To Tell the Truth Challenge – Episode 3

You’ve flown with Neil Cosentino before here in OLLI Connects. Most recently on his flight into the aftermath of Hurricane Andrew. But before that you crossed the Andes with him, shared a Christmas Eve flight in Spain, and accompanied him on his world record for the shortest flight between airports in a KC-135.  (If you put his name into the Search box on this page, you can find all of the stories Neil’s written for us so far.)

Today’s story is different in that you are a vital part of it, not just a passenger.  When you’ve finished reading it, scroll down to the Comment box, and tell us whether you think it’s merely clever fiction or whether the author has “told the truth”. 

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Divine Intervention

Joan Weaving
Diane Henrikson Russell

Sanibel photo by Ben Hendren/Andalou Agency/Getty

Divine intervention is usually a good thing.  “Acts of God” often aren’t.  Ask any insurance company. Or anyone who has just been told by their insurer that “we don’t cover that”.  

We have two stories for you today, both dealing with disasters, though on very different scales, and both reminding us that there are things happening all around us that go beyond our understanding and control.

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The Hurricane

Mary Bowers

My job as a medical equipment sales representative took me to a new hospital in Port Charlotte, Florida.  It was late August, and the moment I stepped off the plane I was met with the smothering effects of the humid heat and tropical vegetation.  Before I had left home in Atlanta there had been a report of an impending hurricane in Florida, but no one had mentioned it, so I assumed it had moved on to another target, as hurricanes will do.

I planned to take advantage of the trip to southwestern Florida to visit my friend Amelia who had recently lost her husband.  She and he had retired to this area to raise horses, and it had been ages since I had seen her.  We planned to get in a good visit over the weekend before I returned to Atlanta on Sunday evening.   Read more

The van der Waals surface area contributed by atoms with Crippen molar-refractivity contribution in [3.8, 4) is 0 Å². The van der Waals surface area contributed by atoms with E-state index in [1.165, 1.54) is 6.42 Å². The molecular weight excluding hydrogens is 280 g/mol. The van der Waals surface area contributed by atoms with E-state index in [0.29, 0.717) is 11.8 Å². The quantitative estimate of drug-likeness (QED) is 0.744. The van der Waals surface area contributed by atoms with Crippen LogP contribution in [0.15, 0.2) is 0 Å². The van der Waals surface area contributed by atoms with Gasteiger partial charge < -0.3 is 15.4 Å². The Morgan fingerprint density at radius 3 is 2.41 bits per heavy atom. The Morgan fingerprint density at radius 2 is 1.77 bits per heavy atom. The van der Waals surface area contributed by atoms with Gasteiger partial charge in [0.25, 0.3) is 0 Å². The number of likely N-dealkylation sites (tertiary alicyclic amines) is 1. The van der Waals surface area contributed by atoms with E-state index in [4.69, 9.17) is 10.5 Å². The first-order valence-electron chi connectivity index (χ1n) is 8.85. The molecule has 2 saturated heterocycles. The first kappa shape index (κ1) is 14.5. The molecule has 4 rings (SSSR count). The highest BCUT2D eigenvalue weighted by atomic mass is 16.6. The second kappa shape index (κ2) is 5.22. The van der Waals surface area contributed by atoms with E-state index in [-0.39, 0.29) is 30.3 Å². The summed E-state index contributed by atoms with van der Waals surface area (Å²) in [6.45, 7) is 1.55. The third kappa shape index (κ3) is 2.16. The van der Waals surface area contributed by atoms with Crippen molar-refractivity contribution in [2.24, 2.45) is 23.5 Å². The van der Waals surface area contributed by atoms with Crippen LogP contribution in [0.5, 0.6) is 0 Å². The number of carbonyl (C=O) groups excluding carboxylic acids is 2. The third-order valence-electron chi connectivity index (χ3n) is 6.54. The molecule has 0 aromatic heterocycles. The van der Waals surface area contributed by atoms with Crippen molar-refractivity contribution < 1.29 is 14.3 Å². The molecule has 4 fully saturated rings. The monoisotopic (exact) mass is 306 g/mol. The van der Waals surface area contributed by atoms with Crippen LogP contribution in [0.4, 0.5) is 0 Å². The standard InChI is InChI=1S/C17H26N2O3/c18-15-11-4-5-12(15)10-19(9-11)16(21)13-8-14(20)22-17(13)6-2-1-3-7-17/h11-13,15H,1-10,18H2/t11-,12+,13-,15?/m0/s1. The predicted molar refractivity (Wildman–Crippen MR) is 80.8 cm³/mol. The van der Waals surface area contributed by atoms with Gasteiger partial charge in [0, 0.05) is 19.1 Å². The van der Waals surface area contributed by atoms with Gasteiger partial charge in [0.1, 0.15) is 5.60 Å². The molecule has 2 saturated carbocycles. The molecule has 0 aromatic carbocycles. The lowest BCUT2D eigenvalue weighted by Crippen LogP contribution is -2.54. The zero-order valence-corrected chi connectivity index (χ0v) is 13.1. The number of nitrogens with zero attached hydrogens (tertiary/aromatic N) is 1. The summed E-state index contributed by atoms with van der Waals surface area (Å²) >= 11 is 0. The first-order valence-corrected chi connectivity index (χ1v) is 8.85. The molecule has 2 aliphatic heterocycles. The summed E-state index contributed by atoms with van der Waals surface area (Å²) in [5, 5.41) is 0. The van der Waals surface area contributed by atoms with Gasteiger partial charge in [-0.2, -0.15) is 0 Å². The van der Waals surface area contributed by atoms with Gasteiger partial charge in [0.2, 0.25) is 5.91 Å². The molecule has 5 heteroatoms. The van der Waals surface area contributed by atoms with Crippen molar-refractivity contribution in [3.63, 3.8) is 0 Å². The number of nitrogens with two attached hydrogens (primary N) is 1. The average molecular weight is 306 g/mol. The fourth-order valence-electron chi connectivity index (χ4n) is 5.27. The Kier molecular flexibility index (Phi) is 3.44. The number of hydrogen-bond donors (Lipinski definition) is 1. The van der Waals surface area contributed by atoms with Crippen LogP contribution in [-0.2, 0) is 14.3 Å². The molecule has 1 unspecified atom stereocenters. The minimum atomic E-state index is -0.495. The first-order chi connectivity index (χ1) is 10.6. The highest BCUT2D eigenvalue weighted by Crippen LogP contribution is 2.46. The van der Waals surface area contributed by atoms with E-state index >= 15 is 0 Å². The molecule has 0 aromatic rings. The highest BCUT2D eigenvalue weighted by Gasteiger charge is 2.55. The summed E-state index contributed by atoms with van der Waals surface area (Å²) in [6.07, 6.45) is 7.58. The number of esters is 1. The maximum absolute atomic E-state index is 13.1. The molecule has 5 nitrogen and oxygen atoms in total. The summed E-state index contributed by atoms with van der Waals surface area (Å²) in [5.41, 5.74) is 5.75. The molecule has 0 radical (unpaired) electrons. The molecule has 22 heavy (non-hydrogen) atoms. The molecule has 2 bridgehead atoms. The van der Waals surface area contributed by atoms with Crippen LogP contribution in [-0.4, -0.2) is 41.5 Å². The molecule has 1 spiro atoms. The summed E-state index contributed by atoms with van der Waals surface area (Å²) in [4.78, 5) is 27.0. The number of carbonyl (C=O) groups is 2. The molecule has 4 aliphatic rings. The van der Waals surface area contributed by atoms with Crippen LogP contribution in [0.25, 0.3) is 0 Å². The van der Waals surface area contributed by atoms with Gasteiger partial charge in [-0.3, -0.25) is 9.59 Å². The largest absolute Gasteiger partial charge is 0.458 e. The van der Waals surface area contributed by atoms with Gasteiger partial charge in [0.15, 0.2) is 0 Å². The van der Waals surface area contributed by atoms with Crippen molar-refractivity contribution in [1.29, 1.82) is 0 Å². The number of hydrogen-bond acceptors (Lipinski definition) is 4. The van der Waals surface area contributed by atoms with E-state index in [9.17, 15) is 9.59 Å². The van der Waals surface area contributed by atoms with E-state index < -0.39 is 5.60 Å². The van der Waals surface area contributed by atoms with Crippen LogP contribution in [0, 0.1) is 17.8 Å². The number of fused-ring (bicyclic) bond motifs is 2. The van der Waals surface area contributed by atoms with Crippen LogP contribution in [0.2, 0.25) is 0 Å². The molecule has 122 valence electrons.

Hurricane Andrew

Neil Cosentino

On August 24, 1992, my Florida Civil Air Patrol (CAP) hurricane mission started with a midnight telephone call from Florida CAP headquarters. They needed a pilot as soon as possible to fly to Homestead. I took off solo around one a.m. from Vandenberg airport, now Tampa Executive Airport (VDF) and flew near the red lines direct from Tampa to Lantana Airport. Our trusty 310 Squadron Cessna 172 purred all the way – it was good karma – not one rough engine sound. That always seems to happen at night over that pitch black hole called the Everglades.

I arrived just before sunrise and after refueling, getting a cup of fresh coffee and a fast but very simple briefing, I took off at dawn for Homestead.  Read more

Life in the Fast Lane: Sun City Center Style

Don Menzel

Three years ago, Kay and I, along with our family luv “Emmy dog,” left Tampa with a new 4-wheel drive Jeep and hit the trail to the Rocky Mountains, settling in Loveland, Colorado. (Yes, there is a Loveland in the U.S.A.—actually two with Ohio the home of another.)

Excited about living on the “Front Range” in Northern Colorado, we were certain we had found our “forever home.” Alas, three years later, we purchased a small house in Sun City Center, Florida, where sun & fun gush galore. Of course, getting there on I-75 heading south from Tampa is a challenge with 90 mph bumper-to-bumper traffic that turns into “How slow can you go?” when you get off the Interstate.

So, what’s it like living in the fast lane in Sun City? That’s the tale I am going to share with you.

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My Day at Circle B Bar Reserve

Mary Satterwhite